Flu is never fun, but flu in the summer seems particularly unjust, when you have to be tucked up in bed while others are out enjoying the weather, the countryside, the Festival of Quilts, Fibrefest.... Flu plus Tamiflu is especially not fun, but I won't go into further details: it beats flu and asthma and chest infections, just about, on balance.
My best-beloved hasn't been able to do the necessary tucking in, either. Just before we left our idyllic interlude in Austria, we heard (via Facebook!) that his mother had taken a fall on arrival in Istanbul for a week's package trip with her two daughters. She is 87 and had broken her hip. After a few days of agonising, he made a trip to see her. Happily, she was given a joint replacement and a new lease of life, and he was thrilled to see her and his sisters again.
Facebook was amazing, actually, putting us in touch with two people in Istanbul, friends of virtual friends, who were available and happy to give what help and support they could, and we are so grateful. Facing the unexpected in a country where you know no-one and do not speak the language is a terrifying ordeal, especially when it is more or less life-and-death serious. It helped so much to have contacts on the ground.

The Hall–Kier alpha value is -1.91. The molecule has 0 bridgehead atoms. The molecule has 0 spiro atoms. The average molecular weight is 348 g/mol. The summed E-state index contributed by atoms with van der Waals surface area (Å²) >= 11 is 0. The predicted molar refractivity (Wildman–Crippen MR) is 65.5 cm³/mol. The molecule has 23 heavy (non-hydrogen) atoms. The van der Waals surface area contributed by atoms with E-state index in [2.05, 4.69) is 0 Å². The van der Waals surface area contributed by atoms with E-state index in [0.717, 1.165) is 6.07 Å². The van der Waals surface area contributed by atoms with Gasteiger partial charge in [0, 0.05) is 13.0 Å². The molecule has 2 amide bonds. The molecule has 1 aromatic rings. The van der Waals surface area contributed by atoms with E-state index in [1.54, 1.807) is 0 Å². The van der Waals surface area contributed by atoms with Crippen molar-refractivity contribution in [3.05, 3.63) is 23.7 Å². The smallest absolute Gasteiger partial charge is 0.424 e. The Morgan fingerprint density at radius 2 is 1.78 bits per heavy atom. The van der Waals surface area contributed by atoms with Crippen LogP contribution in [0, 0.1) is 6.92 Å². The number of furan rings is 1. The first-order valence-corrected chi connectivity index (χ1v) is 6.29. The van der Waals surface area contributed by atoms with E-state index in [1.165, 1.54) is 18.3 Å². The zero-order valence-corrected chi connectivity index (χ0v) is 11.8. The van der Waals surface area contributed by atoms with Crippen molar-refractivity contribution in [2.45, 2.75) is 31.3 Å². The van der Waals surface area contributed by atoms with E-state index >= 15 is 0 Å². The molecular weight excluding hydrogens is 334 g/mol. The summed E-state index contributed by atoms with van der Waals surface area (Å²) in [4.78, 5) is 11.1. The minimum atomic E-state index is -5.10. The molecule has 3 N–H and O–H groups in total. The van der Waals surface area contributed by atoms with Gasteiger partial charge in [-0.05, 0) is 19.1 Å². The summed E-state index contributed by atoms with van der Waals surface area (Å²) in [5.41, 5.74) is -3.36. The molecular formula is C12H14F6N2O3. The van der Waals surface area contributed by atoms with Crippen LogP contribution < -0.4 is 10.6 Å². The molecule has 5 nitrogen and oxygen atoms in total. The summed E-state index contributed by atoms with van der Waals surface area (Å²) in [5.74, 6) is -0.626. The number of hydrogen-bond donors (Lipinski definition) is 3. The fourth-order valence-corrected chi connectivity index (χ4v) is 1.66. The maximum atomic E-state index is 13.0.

Anyway, back to my sickbed... Laptops with wireless internet certainly make coping with illness far easier, even to the extent of conversing with one's teens downstairs! I even got my diagnosis and medication prescription on line. Interludes between sleeping and misery have been spent catching up on such delights as "Jam and Jerusalem" and "Desperate Romantics" via BBC i-player, I've kept in touch via Google Reader, e-mail and news websites. I've even indulged in a very modest amount of shopping on-line in compensation for missing FoQ and Fibrefest.
I have always taken comfort in a good book or ten during spells in bed, and I've just finished a brilliant read: "The Telling" by Jo Baker. Is it a ghost story? It is well-written, engaging and thought-provoking, but not in a heavy way. I requested it (on line) from my local library, or I'd offer to lend it out, so I'll just have to recommend it. I'm now starting her previous book, "The Mermaid's Child", which promises to be similarly pleasurable.
My best beloved returned home on Saturday, relieved and happy that his Mum is doing so well and full of promises that we should return to visit Istanbul soon (and after all my Ottoman reading earlier in the year, that would be such a joy and fulfil an ambition). He returned to take a big bag of laundry to the launderette in town, some miles away, as of course the washing machine came out in sympathy with me, unblock the vacuum cleaner (ditto) and replenish the larder and fridge, much depleted by our mile-a-minute vine of a boy and going-to-Kent-Uni-in- September daughter, but not much by me. However, I did get a bottle of Lucozade and a bunch of red roses. What a star!